What are the basic Parts of a Shotgun Shell? Parts of a Shotgun Shell explained

Parts of a shotgun shell

1 - Shot

There are multiple projectiles fired through a shotgun barrel. The shot size is adaptable to the game being hunted. As pellet diameter decreases, more shots can be placed in a standard shot shell load. The smaller the shot number, the larger the shot size.

2 - Case

The case is the container which holds all other ammunition components.

3 - Wad

The wad, made of paper or plastic, separates the powder charge from the shot or slug. This seal prevents gas from escaping through the shot. The wad used in modern shotgun ammunition has a plastic cup attached. This cup holds the shot together as it passes through the barrel.

4 - Powder

Low-explosive mixtures used as propelling charges in firearms.

5 - Primer

The primer is an explosive compound that ignites the powder charge when struck by a firing pin.

What are the different types of shotgun shells?

Types of shotshells
  1. Birdshot
  2. Buckshot
  3. Slug

Things you must consider when selecting the correct Shell?

With shotgun shells, there are several things you must consider when selecting the correct shell:

  • correct gauge of shell
  • correct length of shell (as measured after the shell has been fired)
  • correct shot type and size
  • "magnum" load vs. "light" load
Shotgun gauge - stamp 12 gauge

Match the ammunition to the data stamp on the barrel of your firearm. The first consideration is the gauge of the shotgun. Be sure to purchase ammunition of the correct gauge.

Firearms barrel stamp

The shotshell must have the correct length for your firearm. Shotguns may be chambered for 2 3/4 inch, 3 inch, or 3 1/2 inch shells. This refers to the length of the shell AFTER IT HAS BEEN FIRED. The data stamp on the barrel of your shotgun will tell you which length of shells you can use.

A shotgun shell must be allowed to open entirely in the chamber. If a shell is too long it will not open fully when fired. This creates very dangerous pressures that could cause the barrel to rupture.


Wrong ammunition



Should I use steel or lead shot?

Federal regulations will not permit the use of lead shot for waterfowl hunting. Over the years, many areas have built up lethal concentrations of lead in the waterfowl habitat. When this lead is ingested by feeding birds, they can develop lead poisoning.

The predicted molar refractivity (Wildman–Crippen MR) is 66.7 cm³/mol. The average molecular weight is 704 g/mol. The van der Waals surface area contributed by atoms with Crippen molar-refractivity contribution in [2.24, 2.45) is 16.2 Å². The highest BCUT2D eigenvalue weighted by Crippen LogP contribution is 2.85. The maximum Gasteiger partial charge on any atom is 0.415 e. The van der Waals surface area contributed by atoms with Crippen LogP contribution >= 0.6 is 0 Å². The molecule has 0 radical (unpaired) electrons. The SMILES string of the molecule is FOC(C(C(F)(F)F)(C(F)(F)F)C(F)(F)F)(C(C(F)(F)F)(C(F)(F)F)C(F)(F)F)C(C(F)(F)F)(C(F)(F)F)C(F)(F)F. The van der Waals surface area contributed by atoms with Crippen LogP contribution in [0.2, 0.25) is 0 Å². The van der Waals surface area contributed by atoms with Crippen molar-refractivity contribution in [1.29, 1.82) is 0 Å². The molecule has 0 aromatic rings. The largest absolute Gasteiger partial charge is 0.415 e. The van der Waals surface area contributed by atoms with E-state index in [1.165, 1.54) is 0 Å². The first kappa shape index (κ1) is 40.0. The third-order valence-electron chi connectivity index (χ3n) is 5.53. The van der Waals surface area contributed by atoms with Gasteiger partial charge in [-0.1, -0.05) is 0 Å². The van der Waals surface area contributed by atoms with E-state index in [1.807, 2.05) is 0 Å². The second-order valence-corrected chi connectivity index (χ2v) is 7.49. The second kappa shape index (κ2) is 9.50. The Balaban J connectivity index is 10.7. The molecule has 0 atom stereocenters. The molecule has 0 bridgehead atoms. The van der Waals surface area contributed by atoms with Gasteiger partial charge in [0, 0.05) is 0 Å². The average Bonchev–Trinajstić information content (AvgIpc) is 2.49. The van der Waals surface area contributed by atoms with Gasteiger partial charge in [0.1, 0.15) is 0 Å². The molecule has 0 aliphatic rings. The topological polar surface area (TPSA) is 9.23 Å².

We as hunters, want to do the best we can to stop this problem. All major manufacturers now produce and sell steel shot for this purpose. The following chart shows some comparisons between lead and steel shot.

How does a steel shot "pattern" compare to lead shot "pattern"?

Steel shot tends to deliver a tighter pattern than lead shot. For this reason, many users of steel shot use more open chokes than with lead shot.

To check the pattern of your shotgun:

  • select an area with a safe backstop
  • set up a patterning target 36 to 40 inches square
  • place a mark at a point near the center of the paper for a target
  • measure a shooting distance that will approximate the conditions you expect in the field
  • from that point shoot three to five test patterns, each on a different "pattern" paper
  • draw a 30" circle around the most dense portion of the pattern
  • count the pellet holes within the circle.

How much will steel shot affect my shooting style?

In most cases, the switch to steel shot will not require significant changes to your shooting style. It is true that steel shot is lighter and down range velocities will be lower, but this also means steel shot leaves the muzzle at higher velocities than comparable sized lead shot. These two factors seem to balance out.

However, there are a couple of things to keep in mind. Steel shot tends to create a shorter and more compact "shot column" than lead. As a result, you are more likely to get either a clean kill or a clean miss on a target as there are less "straggling" pellets in the shot pattern.

Will steel shot damage my firearm?

Most modern shotgun barrels are designed to shoot steel shot. Some shotguns may not be capable to shoot steel shot. When in doubt, check with the gun manufacturer.

While steel shot is processed to be softer than the steel of your barrel, many shotguns might experience a slight expansion in the barrel near the muzzle. This will be particularly noticeable on barrels with full choke. This will have little effect on the performance of your shotgun and is mostly a cosmetic problem.

Hunter safety course

To learn more about shotgun shells, cartridges and firearms, our hunter safety course meets the Safety Course Standards set forth by the Department of Natural Resources and by the International Hunter Education Association (IHEA).